what all kids need: someone to push them, someone not to

This morning, we awoke to nine inches of freshly fallen snow at my in-laws’ house, which is just ten minutes away from a ski mountain. We had decided to spend the long weekend here in hopes that the kids might ski; after the freakish 67-degree February day we had last week, we weren’t so sure. This was almost too good to be true. 

The boys dragged me out of bed early so I could show them where I had packed all their ski stuff (in plain sight, by the way), and they were halfway dressed when Connor suddenly started complaining of a stomachache. “I wish I could ski SOOO MUCH, but I c-can’t, because my tummy REALLY HURTS,” he whined.

My husband wasn’t having it. Neither was I, really; Connor is the Boy Who Cries I-Don’t-Want-To-Go, and then he always has the time of his life. “You are GOING,” David growled, and I was totally with him, until I remembered that my son has been taking antibiotics for the past five days. And not really eating. Which can cause stomach pain. And maybe, just maybe, in this particular circumstance, he was telling the truth.

Next stop: a classic mother-father standoff, with David saying this was nonsense and put your ski pants on and we are going RIGHT NOW, and Connor crying, and me saying will you calm down he is SICK. Maybe. And are you really going to *make* him go skiing, is that the kind of memory you want to create?

And what was weird about it all is while David was saying “This is IT, I am drawing a line in the sand,” I could tell he wasn’t 100% sure he was right. And when I responded, “You are being ridiculous,” I wasn’t so sure he was wrong.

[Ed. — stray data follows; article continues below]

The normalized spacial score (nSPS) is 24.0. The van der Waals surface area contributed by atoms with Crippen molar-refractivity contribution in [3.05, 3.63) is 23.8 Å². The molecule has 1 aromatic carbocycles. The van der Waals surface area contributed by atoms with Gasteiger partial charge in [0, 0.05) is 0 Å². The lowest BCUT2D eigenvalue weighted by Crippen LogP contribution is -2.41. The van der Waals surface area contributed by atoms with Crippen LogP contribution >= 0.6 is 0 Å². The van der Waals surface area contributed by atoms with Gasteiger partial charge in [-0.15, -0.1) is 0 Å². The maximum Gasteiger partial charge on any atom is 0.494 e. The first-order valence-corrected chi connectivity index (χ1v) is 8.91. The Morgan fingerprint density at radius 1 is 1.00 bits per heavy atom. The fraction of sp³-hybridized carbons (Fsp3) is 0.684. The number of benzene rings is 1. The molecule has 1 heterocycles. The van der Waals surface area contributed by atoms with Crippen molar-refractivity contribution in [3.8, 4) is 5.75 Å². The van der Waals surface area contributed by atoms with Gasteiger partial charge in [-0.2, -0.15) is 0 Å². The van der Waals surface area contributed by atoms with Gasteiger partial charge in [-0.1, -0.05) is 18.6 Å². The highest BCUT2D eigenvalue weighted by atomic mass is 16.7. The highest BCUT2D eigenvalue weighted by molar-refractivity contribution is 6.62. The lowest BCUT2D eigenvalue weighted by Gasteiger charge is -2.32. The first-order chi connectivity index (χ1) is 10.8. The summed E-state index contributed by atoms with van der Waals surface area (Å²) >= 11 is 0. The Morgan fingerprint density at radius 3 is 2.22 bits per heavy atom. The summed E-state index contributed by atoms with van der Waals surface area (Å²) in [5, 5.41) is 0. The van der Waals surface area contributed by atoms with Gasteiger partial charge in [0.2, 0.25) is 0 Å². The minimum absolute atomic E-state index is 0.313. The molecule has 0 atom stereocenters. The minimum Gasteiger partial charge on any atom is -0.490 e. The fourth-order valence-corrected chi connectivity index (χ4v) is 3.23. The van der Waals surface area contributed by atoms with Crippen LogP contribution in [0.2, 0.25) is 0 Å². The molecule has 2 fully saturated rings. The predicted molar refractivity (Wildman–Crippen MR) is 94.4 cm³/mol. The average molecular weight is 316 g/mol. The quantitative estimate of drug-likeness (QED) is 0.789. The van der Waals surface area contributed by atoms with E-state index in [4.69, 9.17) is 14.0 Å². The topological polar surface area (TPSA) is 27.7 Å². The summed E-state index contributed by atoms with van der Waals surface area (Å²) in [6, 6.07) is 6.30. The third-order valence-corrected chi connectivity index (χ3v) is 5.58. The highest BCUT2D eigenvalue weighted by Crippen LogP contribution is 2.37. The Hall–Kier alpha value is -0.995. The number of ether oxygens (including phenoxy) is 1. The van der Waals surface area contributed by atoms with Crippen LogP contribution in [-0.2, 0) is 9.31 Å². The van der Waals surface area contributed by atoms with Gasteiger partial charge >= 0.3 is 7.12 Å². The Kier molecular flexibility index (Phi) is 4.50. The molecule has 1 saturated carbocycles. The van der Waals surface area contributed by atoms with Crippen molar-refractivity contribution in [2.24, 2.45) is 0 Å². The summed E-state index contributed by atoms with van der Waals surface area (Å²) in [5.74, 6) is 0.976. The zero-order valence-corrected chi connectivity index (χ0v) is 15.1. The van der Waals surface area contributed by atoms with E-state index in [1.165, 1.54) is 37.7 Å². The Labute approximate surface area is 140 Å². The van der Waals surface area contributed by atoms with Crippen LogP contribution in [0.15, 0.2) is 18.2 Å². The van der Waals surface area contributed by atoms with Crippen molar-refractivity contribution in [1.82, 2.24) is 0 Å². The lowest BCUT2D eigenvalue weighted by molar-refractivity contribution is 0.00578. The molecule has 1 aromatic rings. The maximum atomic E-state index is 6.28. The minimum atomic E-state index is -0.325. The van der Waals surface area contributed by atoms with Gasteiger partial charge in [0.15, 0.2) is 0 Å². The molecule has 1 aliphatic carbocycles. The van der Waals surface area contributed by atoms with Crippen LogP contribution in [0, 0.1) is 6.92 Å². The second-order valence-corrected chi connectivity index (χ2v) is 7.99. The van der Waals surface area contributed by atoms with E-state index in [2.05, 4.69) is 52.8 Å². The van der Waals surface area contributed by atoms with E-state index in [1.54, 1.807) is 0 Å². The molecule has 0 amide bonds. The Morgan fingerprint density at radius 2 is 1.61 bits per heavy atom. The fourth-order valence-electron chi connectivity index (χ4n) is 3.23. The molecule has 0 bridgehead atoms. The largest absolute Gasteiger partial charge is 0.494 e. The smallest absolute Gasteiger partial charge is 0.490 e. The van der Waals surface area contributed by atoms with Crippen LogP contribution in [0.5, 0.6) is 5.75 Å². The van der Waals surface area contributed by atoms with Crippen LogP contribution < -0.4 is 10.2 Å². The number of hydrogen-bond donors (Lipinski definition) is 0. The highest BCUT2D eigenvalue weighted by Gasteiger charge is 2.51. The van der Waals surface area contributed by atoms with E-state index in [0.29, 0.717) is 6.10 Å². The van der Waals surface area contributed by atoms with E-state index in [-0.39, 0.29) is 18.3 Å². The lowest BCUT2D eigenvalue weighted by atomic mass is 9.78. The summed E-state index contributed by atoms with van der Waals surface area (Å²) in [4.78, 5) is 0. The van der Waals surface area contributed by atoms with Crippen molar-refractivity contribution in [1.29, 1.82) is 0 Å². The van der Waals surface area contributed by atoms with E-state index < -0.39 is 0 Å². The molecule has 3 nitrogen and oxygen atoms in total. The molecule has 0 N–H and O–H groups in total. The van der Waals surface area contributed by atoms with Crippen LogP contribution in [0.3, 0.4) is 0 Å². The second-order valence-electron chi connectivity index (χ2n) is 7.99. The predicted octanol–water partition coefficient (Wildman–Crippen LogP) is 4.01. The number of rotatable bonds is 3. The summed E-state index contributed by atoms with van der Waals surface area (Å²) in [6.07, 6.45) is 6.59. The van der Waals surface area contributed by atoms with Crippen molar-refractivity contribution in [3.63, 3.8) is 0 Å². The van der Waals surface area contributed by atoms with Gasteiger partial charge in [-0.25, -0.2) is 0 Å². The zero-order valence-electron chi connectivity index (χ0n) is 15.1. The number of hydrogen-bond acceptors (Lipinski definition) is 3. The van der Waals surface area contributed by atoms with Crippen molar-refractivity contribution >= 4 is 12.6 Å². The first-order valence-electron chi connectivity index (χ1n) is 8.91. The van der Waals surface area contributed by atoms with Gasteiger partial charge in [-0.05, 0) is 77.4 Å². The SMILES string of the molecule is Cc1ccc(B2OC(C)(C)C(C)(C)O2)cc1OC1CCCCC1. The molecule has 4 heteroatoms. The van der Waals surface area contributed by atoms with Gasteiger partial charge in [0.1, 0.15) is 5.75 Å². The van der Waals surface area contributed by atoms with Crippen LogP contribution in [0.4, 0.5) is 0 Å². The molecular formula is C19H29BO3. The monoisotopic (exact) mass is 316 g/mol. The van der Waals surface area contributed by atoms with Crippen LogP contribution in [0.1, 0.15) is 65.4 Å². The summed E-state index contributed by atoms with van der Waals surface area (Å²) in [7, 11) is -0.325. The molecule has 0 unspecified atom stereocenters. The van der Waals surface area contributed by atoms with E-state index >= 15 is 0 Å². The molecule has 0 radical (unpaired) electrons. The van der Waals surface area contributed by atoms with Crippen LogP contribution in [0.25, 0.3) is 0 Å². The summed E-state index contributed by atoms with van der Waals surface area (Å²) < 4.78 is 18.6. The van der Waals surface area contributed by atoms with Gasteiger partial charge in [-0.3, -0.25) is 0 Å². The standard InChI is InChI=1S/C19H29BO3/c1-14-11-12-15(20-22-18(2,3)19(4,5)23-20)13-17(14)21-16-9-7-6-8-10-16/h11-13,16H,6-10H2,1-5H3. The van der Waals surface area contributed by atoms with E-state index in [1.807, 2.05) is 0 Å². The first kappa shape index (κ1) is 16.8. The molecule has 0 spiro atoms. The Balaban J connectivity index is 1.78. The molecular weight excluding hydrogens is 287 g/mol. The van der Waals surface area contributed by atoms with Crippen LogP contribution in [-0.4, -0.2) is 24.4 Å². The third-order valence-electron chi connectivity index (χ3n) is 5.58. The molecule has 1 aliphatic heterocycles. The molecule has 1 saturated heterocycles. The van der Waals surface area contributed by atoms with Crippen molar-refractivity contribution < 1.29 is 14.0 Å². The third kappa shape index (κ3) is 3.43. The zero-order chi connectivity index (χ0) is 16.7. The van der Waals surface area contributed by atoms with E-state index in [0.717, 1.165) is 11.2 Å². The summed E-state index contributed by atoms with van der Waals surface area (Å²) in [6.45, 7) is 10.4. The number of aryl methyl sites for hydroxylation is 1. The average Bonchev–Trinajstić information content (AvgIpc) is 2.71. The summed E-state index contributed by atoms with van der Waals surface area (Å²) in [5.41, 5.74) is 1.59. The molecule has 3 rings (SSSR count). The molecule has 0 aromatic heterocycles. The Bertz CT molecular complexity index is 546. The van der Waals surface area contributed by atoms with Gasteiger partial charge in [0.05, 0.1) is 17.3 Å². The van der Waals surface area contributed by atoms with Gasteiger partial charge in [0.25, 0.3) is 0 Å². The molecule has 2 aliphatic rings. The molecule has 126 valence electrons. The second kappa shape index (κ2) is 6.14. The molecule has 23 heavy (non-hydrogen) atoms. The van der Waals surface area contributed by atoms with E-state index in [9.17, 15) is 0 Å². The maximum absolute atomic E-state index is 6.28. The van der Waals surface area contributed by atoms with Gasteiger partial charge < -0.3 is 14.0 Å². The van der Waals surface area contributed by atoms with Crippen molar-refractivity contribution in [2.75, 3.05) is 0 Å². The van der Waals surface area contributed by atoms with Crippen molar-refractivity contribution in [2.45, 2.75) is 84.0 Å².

I had one card left to play, and so I did: I told the boys that if they went skiing, I would too. And I REALLY did not want to go. I never ever downhill skied until a year ago, and while I was at that time quite proud of myself for mastering the bunny slope, I’m in no rush to repeat the experience. But Connor didn’t budge– not even laughing at Mommy on skis was enough to sway him– and that’s when I was pretty almost definitely sure that he really was sick.

In the end, no one skied, Daddy went to the gym, and now everyone’s playing Legos while Maggie naps. I got Connor some probiotics at the drugstore; on the way I called my mom and told her the whole story. “That’s why kids need a mother and a father,” she said. “They need someone to comfort them, and someone to push them.” 

In other words, that disagreement is at the center of what parenting is all about.  My God, she’s right. Kids need the yin and the yang. And while neither I (nor my mother) think that only heterosexual couples– or only two-parent families–  can provide that for their children, I do think that all children need someone fulfilling each of those roles in their lives: someone to say “Be careful on those monkey bars,” and someone else to say, “Let me see how high you can climb.” 

Which one are you?

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